ADNI data is made available to researchers around the world. As such, there are many active research projects accessing and applying the shared ADNI data. To further encourage Alzheimer’s disease research collaboration, and to help prevent duplicate efforts, the list below shows the specific research focus of the active ADNI investigations. This information is requested annually as a requirement for data access.
|Principal Investigator's Name:||Mairead Bartley|
|Institution:||Adelaide and Meath Hospital|
|Department:||Centre for Ageing, Neuroscience and the Humanitite|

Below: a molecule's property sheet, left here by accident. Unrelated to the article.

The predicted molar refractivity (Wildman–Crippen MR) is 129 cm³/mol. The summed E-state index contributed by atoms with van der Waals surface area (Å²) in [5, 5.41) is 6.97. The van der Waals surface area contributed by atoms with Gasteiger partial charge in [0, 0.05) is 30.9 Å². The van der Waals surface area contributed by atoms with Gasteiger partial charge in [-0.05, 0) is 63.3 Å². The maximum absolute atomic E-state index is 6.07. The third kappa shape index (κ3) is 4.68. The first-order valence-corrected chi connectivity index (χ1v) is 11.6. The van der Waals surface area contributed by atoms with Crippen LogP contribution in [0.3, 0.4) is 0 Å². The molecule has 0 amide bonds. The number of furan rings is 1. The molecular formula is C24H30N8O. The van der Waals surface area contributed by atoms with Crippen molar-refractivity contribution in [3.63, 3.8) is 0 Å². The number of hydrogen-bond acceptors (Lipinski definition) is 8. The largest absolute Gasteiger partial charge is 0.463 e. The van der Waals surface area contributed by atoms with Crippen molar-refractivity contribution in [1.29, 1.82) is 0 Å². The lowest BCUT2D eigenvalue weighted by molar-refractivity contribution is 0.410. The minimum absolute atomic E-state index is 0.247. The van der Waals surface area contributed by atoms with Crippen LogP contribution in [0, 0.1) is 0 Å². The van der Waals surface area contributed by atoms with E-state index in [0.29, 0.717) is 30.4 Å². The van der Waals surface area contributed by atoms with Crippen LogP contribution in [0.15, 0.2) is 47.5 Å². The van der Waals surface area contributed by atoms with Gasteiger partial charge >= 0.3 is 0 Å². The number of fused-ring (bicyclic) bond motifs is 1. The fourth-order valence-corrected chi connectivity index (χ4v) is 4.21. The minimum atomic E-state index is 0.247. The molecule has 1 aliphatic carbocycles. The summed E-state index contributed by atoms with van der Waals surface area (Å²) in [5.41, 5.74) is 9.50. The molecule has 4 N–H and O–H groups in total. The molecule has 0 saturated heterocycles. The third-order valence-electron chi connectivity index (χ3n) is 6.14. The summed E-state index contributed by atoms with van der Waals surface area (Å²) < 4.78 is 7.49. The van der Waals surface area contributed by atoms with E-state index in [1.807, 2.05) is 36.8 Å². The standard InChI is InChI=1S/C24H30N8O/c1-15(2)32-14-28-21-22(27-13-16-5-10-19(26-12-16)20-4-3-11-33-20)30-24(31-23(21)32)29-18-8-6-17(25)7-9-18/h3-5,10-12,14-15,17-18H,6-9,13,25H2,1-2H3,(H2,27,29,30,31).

|Proposed Analysis:||Introduction Subjective memory complaints (SMC) are a common complaint among older people, with a wide variation in the prevalence reported in the literature: 4% - 57% (Wang et al., 2000) (Park et al., 2007) . Conflicting reports exist regarding the significance of SMC in terms of whether they may represent a harbinger to dementia (Glodzik-Sobanska et al., 2007) (Schmand et al., 1997, St John and Montgomery, 2002) or not (Blazer et al., 1997) (Jorm et al., 1997) (Wang et al., 2000). If SMC do indeed play a role in future cognitive decline, this area could provide new opportunities for early intervention in memory problems in later life. Thus, providing an accurate and early assessment for people complaining of memory problems is important, even if it merely serves to reassure people that they are cognitively normal. Previous studies have investigated the relationship between SMC and other variables. It has been shown that there is an association with reduced quality of life (Inez, 2009) and recently an association has been shown with increased health care utilization (Waldorff et al., 2009), lending further justification to acknowledgement of this entity. A number of studies have shown a relationship between SMC and depression and anxiety (Clarnette et al., 2001) (Sohrabi et al., 2009). In our own study population (n=96), we have already shown a significant association between SMC and past history of psychiatric illness, comprising a past history of depression or anxiety disorders in our sample, which for the majority required treated by a psychiatrist or family practitioner (Bartley et al., 2011). Neuroimaging studies have investigated the relationship of SMC to white matter hyperintensities (WMH). WMH are detected as high signal intensities on T2 and FLAIR images and are a common incidental finding on the scans of healthy older people with and without memory complaints. In their large population based study, deGroot et al (n=1077) reported an association between WMH severity and subjective cognitive failures in non-demented older people, both for periventricular and deep white matter hyperintensities, but more marked for the former (de Groot et al., 2001). Similarly, Minett, in a smaller study (n=60), showed an association between the severity of white matter lesions and the severity of memory complaints as rated by a questionnaire (Minett et al., 2005). In a community sample (n=1779), Stewart et al showed a weak association with WMH and subjective memory deficits, in that they were more frequently reported in people with the highest WMH volumes—principally those in the temporal lobe (Stewart et al., 2008). However, contrasting with the above studies, Miranda et al showed, as part of the LADIS study (n=638), that there was no association between memory complaints and WMH severity (Miranda et al., 2008). In our cohort, we found that the presence of memory complaints was not associated with the severity of WMH (as assessed by the Fazekas Scale (Fazekas et al., 1987)). This finding may indicate that the basis of SMC lies in other neuropathological or biological mechanisms. However, while we excluded those with known cardio- or cerebro- vascular disease at the time of enrolment into the original study, we still showed high rates of white matter hyperintensities in our sample (100% and 88% in the case of PVH and DWMH respectively). By analysing the relationship between SMC and these variables in the ADNI sample of healthy older people we hope to identify the role, if any, played by them in this new exciting clinical entity. Aim • To assess for cognitive complaints in a sample of healthy older people involved in ADNI to add to the information gained already from our own sample of healthy community dwelling older people in Ireland (Bartley et al., 2011). • To identify any characteristics that may go further to explain the complex nature of SMC, specifically rates of psychiatric illness and white matter changes Hypotheses Our hypotheses are: • SMC are common among healthy older people. • SMC are associated with depression and anxiety. • People with SMC have higher rates of white matter disease, in particular periventricular WMH. Methods We aim to obtain data from the ADNI database, excluding anyone with a diagnosis of mild cognitive impairment (MCI) or dementia for the purpose of this study. White Matter Rating will be performed using the Fazekas Scale (Fazekas et al., 1987), which describes hyperintense signal abnormalities in the periventricular areas and deep white matter on T2 and FLAIR sequences. Briefly, periventricular hyperintensities (PVH) are rated 0-3, with 0 = absence, 1 = “caps” or pencil-thin lining, 2 = smooth “halo,” 3 = irregular PVH extending into the deep white matter. Deep white matter hyperintensities (DWMH) are rated separately 0-3, where 0 = absence, 1 = punctate foci, 2 = beginning confluence of foci, 3 = large confluent areas. Statistical Analysis All statistical analysis will be performed using R statistical programme (Team, 2009). BARTLEY, M., BOKDE, A. L., EWERS, M., FALUYI, Y. O., TOBIN, W. O., SNOW, A., CONNOLLY, J., DELANEY, C., COUGHLAN, T., COLLINS, D. R., HAMPEL, H. & O'NEILL, D. (2011) Subjective memory complaints in community dwelling healthy older people: the influence of brain and psychopathology. Int J Geriatr Psychiatry Sep 27. doi: 10.1002/gps.2794. BLAZER, D. G., HAYS, J. C., FILLENBAUM, G. G. & GOLD, D. T. (1997) Memory complaint as a predictor of cognitive decline: a comparison of African American and White elders. 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